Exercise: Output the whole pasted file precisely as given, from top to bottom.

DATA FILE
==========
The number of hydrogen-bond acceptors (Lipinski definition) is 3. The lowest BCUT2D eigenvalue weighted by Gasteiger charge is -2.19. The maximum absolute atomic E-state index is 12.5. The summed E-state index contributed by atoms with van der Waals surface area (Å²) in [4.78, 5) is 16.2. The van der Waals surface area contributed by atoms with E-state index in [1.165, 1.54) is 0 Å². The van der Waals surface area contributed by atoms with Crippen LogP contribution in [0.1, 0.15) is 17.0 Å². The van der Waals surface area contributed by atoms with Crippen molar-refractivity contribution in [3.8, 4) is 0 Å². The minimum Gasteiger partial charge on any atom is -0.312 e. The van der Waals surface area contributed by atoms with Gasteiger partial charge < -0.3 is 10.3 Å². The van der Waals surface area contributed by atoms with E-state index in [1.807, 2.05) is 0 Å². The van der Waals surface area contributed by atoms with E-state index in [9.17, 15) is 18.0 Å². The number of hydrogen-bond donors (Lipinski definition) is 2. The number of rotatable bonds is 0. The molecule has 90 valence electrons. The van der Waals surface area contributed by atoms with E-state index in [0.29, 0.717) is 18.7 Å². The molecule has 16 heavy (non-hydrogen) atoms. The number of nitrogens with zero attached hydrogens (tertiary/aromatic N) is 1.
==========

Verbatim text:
The number of hydrogen-bond acceptors (Lipinski definition) is 3. The lowest BCUT2D eigenvalue weighted by Gasteiger charge is -2.19. The maximum absolute atomic E-state index is 12.5. The summed E-state index contributed by atoms with van der Waals surface area (Å²) in [4.78, 5) is 16.2. The van der Waals surface area contributed by atoms with E-state index in [1.165, 1.54) is 0 Å². The van der Waals surface area contributed by atoms with Crippen LogP contribution in [0.1, 0.15) is 17.0 Å². The van der Waals surface area contributed by atoms with Crippen molar-refractivity contribution in [3.8, 4) is 0 Å². The minimum Gasteiger partial charge on any atom is -0.312 e. The van der Waals surface area contributed by atoms with Gasteiger partial charge < -0.3 is 10.3 Å². The van der Waals surface area contributed by atoms with E-state index in [1.807, 2.05) is 0 Å². The van der Waals surface area contributed by atoms with E-state index in [9.17, 15) is 18.0 Å². The number of hydrogen-bond donors (Lipinski definition) is 2. The number of rotatable bonds is 0. The molecule has 90 valence electrons. The van der Waals surface area contributed by atoms with E-state index in [0.29, 0.717) is 18.7 Å². The molecule has 16 heavy (non-hydrogen) atoms. The number of nitrogens with zero attached hydrogens (tertiary/aromatic N) is 1.